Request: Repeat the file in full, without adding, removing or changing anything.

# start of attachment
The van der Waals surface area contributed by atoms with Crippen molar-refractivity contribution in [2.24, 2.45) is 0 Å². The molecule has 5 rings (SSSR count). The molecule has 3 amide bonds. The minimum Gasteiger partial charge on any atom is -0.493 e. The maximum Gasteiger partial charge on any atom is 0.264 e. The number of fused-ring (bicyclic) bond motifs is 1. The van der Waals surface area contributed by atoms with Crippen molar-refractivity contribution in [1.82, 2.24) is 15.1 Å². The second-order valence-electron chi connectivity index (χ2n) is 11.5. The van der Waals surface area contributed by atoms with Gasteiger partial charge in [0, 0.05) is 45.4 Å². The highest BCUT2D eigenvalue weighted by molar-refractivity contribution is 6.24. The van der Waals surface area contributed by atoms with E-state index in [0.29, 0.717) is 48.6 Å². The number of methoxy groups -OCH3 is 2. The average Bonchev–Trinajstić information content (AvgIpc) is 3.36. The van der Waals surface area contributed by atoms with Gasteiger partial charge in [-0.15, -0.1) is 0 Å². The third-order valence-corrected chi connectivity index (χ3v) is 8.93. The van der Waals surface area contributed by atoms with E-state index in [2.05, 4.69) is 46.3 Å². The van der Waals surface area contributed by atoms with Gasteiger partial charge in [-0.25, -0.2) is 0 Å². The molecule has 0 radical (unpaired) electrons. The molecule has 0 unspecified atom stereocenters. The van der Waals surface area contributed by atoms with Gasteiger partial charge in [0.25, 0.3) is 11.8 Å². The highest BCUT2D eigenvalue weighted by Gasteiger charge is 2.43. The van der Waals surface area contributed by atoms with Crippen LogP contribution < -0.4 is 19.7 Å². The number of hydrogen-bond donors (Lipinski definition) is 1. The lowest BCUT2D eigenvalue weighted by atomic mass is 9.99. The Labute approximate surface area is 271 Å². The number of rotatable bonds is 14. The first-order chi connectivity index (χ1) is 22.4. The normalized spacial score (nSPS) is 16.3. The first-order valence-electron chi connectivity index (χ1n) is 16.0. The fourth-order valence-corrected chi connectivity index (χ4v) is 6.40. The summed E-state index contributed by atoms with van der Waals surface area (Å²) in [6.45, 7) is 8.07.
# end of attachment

The van der Waals surface area contributed by atoms with Crippen molar-refractivity contribution in [2.24, 2.45) is 0 Å². The molecule has 5 rings (SSSR count). The molecule has 3 amide bonds. The minimum Gasteiger partial charge on any atom is -0.493 e. The maximum Gasteiger partial charge on any atom is 0.264 e. The number of fused-ring (bicyclic) bond motifs is 1. The van der Waals surface area contributed by atoms with Crippen molar-refractivity contribution in [1.82, 2.24) is 15.1 Å². The second-order valence-electron chi connectivity index (χ2n) is 11.5. The van der Waals surface area contributed by atoms with Gasteiger partial charge in [0, 0.05) is 45.4 Å². The highest BCUT2D eigenvalue weighted by molar-refractivity contribution is 6.24. The van der Waals surface area contributed by atoms with E-state index in [0.29, 0.717) is 48.6 Å². The number of methoxy groups -OCH3 is 2. The average Bonchev–Trinajstić information content (AvgIpc) is 3.36. The van der Waals surface area contributed by atoms with Gasteiger partial charge in [-0.15, -0.1) is 0 Å². The third-order valence-corrected chi connectivity index (χ3v) is 8.93. The van der Waals surface area contributed by atoms with E-state index in [2.05, 4.69) is 46.3 Å². The van der Waals surface area contributed by atoms with Gasteiger partial charge in [-0.25, -0.2) is 0 Å². The molecule has 0 radical (unpaired) electrons. The molecule has 0 unspecified atom stereocenters. The van der Waals surface area contributed by atoms with Gasteiger partial charge in [0.25, 0.3) is 11.8 Å². The highest BCUT2D eigenvalue weighted by Gasteiger charge is 2.43. The van der Waals surface area contributed by atoms with Crippen LogP contribution < -0.4 is 19.7 Å². The number of hydrogen-bond donors (Lipinski definition) is 1. The lowest BCUT2D eigenvalue weighted by atomic mass is 9.99. The Labute approximate surface area is 271 Å². The number of rotatable bonds is 14. The first-order chi connectivity index (χ1) is 22.4. The normalized spacial score (nSPS) is 16.3. The first-order valence-electron chi connectivity index (χ1n) is 16.0. The fourth-order valence-corrected chi connectivity index (χ4v) is 6.40. The summed E-state index contributed by atoms with van der Waals surface area (Å²) in [6.45, 7) is 8.07.